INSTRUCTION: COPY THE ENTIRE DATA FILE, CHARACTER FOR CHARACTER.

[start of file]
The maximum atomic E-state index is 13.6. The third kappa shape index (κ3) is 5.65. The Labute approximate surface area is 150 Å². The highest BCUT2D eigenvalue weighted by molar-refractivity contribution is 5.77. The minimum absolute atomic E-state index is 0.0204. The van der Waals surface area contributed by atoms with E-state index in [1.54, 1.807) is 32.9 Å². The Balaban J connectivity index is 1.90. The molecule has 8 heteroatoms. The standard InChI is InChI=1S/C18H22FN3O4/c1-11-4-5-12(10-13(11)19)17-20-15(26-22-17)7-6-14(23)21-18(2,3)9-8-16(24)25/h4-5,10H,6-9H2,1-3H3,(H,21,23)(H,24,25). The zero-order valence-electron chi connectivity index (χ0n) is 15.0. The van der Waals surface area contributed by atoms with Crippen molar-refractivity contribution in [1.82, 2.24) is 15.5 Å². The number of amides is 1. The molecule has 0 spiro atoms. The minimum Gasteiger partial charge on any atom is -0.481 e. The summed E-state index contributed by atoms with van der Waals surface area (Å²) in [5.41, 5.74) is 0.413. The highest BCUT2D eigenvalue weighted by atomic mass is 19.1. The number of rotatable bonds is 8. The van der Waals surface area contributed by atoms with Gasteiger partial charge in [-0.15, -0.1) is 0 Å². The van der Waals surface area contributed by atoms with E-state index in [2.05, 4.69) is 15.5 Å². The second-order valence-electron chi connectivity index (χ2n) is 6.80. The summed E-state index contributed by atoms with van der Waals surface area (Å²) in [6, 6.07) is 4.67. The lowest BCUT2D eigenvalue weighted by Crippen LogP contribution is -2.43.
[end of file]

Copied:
The maximum atomic E-state index is 13.6. The third kappa shape index (κ3) is 5.65. The Labute approximate surface area is 150 Å². The highest BCUT2D eigenvalue weighted by molar-refractivity contribution is 5.77. The minimum absolute atomic E-state index is 0.0204. The van der Waals surface area contributed by atoms with E-state index in [1.54, 1.807) is 32.9 Å². The Balaban J connectivity index is 1.90. The molecule has 8 heteroatoms. The standard InChI is InChI=1S/C18H22FN3O4/c1-11-4-5-12(10-13(11)19)17-20-15(26-22-17)7-6-14(23)21-18(2,3)9-8-16(24)25/h4-5,10H,6-9H2,1-3H3,(H,21,23)(H,24,25). The zero-order valence-electron chi connectivity index (χ0n) is 15.0. The van der Waals surface area contributed by atoms with Crippen molar-refractivity contribution in [1.82, 2.24) is 15.5 Å². The number of amides is 1. The molecule has 0 spiro atoms. The minimum Gasteiger partial charge on any atom is -0.481 e. The summed E-state index contributed by atoms with van der Waals surface area (Å²) in [5.41, 5.74) is 0.413. The highest BCUT2D eigenvalue weighted by atomic mass is 19.1. The number of rotatable bonds is 8. The van der Waals surface area contributed by atoms with Gasteiger partial charge in [-0.15, -0.1) is 0 Å². The van der Waals surface area contributed by atoms with E-state index in [2.05, 4.69) is 15.5 Å². The second-order valence-electron chi connectivity index (χ2n) is 6.80. The summed E-state index contributed by atoms with van der Waals surface area (Å²) in [6, 6.07) is 4.67. The lowest BCUT2D eigenvalue weighted by Crippen LogP contribution is -2.43.